9. If you mean the 340th, he needs to qual in an MWS as an AC or 2-ship FL before we could entertain an application to the Associate IP program. Wingman waivers are not particularly forthcoming in this environment of increased scrutiny and mishap rates, given the greening of the force brought about everybody and their mother getting a lucrative airline job. To say nothing of the fact we just don't need to, the job is a very desired niche (locations notwithstanding) within those transitioning to civilian flying. Don't shoot the messenger. ya beat me to it. We had engineers at Lockmart who part-timed in my prior life/MWS. None of it ever translated to a flying role for these defense OEMs. We also had a BBJ division delivery pilot (now big wig within the program), same deal. The ARC military flying was not germane to the position, though in that case the military affiliation was a leg up as a generality. Recently, we had a regAF O-6 move on as a test pilot for the McBoeing folks in the T-7. But the guy was a TPS grad and retired out of AETC, so the conduit was as straight shot and hyper specific as it got. Outliers don't make the rule type of thing. I had a similar road to mull over when I was in the OPs shoes as a young guy, with two aerospace engineering degrees. For me it was no contest, I was in it for the flying, so I went full time reserves and never looked back. The engineering career track wasn't particularly enviable all things considered, compared to my [eventual] lowly indentured servant FGO pay and future AD retirement. To say nothing of the airline route, volatility and all. I bypassed it for [reasons], but no question the income and schedule flex in that job is unmatched compared to an engineering gig. As you said, there's more to life than money, no right or wrong answer. But I would second the notion that the desk job affiliation won't get the cat closer to a flying position for the OEMs. Driving trucks for UPS seldom lead to a direct hire outcome at the flying gig, or working for Home Depot leading to a job offer in their corp aviation department et al. These megacorps are right hand don't talk to the left hand type outfits. If flying for Lockmart/McBoeing is the goal, just beg borrow and steal a TPS application as a Reservist within one's MWS, and grab that credential, then go beg for a test or delivery pilot job. They're not that well paying compared to airlines, nor carry the cachet people think of test work in the days of the Right Stuff. I was actually rather underwhelmed to learn the compensation package these jobs carry. If I'm honest, it's more of a retirement gig for people with a jelly of the month club check and Medicare for all (Tricare AD retired) in their pocket already, who otherwise don't want to do the airlines , and the 135/91 offerings locally happen to be garbage/unavailable. But that's me when I went looking, to each their own of course.
  10. just like the EW mission, the usaf ceded the mission set at their own expense. False economies abound.
  11. Of course I do, one sent me to UPT. But I would seriously address what is it you think T-1 tracked airframes lack that bombers would provide. Because if it's hands-on weapons employment, I have some more bad news for ya. I know it's a hot take, so I won't get into it here. The B-2 is a niche within the bomber side of things. More akin to a U-2 assignment than a buff one. It might even be a stretch to call it a flying assignment. Have you talked to the B-2 folks to fully understand the mission set you're trying to get into?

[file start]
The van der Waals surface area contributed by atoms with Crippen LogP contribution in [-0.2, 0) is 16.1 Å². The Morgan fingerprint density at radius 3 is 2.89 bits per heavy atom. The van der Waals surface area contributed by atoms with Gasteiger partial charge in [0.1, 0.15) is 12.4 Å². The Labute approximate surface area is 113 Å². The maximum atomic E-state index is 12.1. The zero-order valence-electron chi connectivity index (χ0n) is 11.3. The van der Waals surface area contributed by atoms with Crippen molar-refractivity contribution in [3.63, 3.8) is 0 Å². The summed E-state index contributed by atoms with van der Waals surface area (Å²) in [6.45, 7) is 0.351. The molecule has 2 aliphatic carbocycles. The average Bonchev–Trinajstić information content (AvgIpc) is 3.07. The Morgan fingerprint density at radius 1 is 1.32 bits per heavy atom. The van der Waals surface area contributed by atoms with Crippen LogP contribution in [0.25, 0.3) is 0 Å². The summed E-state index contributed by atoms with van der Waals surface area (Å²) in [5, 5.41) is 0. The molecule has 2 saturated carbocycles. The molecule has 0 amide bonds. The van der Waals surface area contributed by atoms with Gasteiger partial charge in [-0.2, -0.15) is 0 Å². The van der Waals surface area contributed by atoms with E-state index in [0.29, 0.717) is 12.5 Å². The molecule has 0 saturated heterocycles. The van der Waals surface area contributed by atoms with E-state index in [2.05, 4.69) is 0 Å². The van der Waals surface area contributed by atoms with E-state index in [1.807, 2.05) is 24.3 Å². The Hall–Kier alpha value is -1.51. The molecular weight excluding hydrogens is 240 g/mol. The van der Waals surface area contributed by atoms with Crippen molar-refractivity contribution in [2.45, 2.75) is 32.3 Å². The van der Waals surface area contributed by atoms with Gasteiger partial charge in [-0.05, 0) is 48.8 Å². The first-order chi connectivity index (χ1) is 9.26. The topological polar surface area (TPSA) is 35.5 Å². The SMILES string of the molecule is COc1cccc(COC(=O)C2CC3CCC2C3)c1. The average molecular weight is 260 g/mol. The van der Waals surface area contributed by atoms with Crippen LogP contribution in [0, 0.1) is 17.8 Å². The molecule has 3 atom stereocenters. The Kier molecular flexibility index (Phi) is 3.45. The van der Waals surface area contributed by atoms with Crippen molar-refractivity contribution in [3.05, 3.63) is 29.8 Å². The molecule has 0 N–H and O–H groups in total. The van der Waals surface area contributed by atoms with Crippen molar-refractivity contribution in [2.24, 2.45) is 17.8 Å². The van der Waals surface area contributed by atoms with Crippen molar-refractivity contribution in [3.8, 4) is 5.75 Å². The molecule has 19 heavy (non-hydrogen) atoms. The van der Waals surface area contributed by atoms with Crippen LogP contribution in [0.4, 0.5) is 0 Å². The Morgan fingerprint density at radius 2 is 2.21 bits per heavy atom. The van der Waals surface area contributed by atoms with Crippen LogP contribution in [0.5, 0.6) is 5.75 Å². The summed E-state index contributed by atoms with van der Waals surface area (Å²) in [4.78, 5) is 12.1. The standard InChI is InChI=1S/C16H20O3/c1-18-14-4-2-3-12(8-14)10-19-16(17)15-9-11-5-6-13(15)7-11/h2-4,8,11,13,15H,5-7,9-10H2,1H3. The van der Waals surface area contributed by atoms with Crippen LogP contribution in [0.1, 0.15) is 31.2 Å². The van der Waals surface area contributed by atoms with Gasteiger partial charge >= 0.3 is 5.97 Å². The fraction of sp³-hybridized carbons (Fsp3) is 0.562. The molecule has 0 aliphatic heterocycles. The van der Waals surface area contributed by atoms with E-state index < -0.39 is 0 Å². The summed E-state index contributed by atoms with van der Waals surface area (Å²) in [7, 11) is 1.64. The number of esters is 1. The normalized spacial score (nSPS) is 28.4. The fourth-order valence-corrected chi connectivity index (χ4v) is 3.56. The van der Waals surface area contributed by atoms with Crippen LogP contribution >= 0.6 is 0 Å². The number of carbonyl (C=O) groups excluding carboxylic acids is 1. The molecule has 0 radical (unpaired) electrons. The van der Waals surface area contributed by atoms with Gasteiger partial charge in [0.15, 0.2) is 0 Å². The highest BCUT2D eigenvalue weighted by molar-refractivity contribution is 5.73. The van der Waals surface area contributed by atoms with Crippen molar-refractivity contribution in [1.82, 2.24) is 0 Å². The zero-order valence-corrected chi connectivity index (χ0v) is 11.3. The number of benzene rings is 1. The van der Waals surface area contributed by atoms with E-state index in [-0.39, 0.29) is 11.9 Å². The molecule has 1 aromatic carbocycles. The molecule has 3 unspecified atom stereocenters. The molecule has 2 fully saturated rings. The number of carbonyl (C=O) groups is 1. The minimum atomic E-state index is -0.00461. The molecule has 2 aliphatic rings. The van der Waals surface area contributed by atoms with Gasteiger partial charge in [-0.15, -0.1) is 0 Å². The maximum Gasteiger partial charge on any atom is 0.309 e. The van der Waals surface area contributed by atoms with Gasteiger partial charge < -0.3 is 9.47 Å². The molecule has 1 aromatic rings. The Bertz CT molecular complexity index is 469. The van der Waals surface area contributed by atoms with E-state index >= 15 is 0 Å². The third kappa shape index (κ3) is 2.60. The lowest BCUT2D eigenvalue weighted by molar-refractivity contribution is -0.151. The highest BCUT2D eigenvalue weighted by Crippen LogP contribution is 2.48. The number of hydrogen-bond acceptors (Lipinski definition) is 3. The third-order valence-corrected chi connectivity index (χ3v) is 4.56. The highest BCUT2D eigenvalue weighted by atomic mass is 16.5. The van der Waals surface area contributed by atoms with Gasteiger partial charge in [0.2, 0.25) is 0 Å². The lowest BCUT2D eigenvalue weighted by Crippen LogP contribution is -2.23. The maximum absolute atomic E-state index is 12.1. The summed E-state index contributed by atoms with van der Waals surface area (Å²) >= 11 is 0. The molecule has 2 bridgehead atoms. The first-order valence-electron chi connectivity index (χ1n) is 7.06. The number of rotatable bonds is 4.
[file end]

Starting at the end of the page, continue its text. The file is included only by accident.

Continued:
12. naw, it's just a pageant, nothing more. They have no better way of screening for aptitude at the neophyte level, for the kind of flying the aspirants are ultimately going for, but have yet to demonstrate. Certainly no more a clue than big blue regAF does with their gen pop IFS accessions. It's all a crapshoot I've seen plenty of their hires not make it. I've been in the UPT game for 12 years so I've had first hand experience of the dynamic not only as a Guard applicant of said units, but also later on as an instructor of some said washouts both in T-6s and 38s. My own initial caf unit had to deal with one such case during my tenure. Composite Wing sister squadron (11F) tried to push gumby hands, and the UPT squadron non-recommended her for IFF mid-phase3, so they chucked her to us (11B). Worthless, and not the greatest attitude from where I sat (scoffed at the initial offer of an 11M recat, can't believe they acquiesced, actually I can but that's not for this thread) and proof positive there was no vetting of consequence. Tons of cult of personality tbh. In reality, and to your point, fighter units have enough applicants they can just play the straight numbers game, like the cartels smuggling by car crossing. Enough make it through to make the excess losses justified. That does not equate having a vetting process though.
  13. duty station. And Type-I only when orders exceed 30 days, otherwise type II. Welcome to America's lesser paying regional airline 😄
  14. 😬 Seriously OP, don't throw the baby out with the bathwater. Knock out a solid ADSC, try to fly as much as you can, scoff the qweep. If you're still so inclined, reconsider your interest in making such a transition later down the road. If (likely) the options are not there, go get a higher paying civilian flying job with that mil experience and buy an RV-(n), and put this chapter of life behind ya. At least that was my plan if I couldn't reach escape velocity from the assignment before my RSC expired. There's ways you can mine this situation and pivot a net gain, even if it's not your dream job.You've been given good gouge on the non-standard options on the heavy track upthread already. Consider mulling those alternatives as you move forward. Good luck.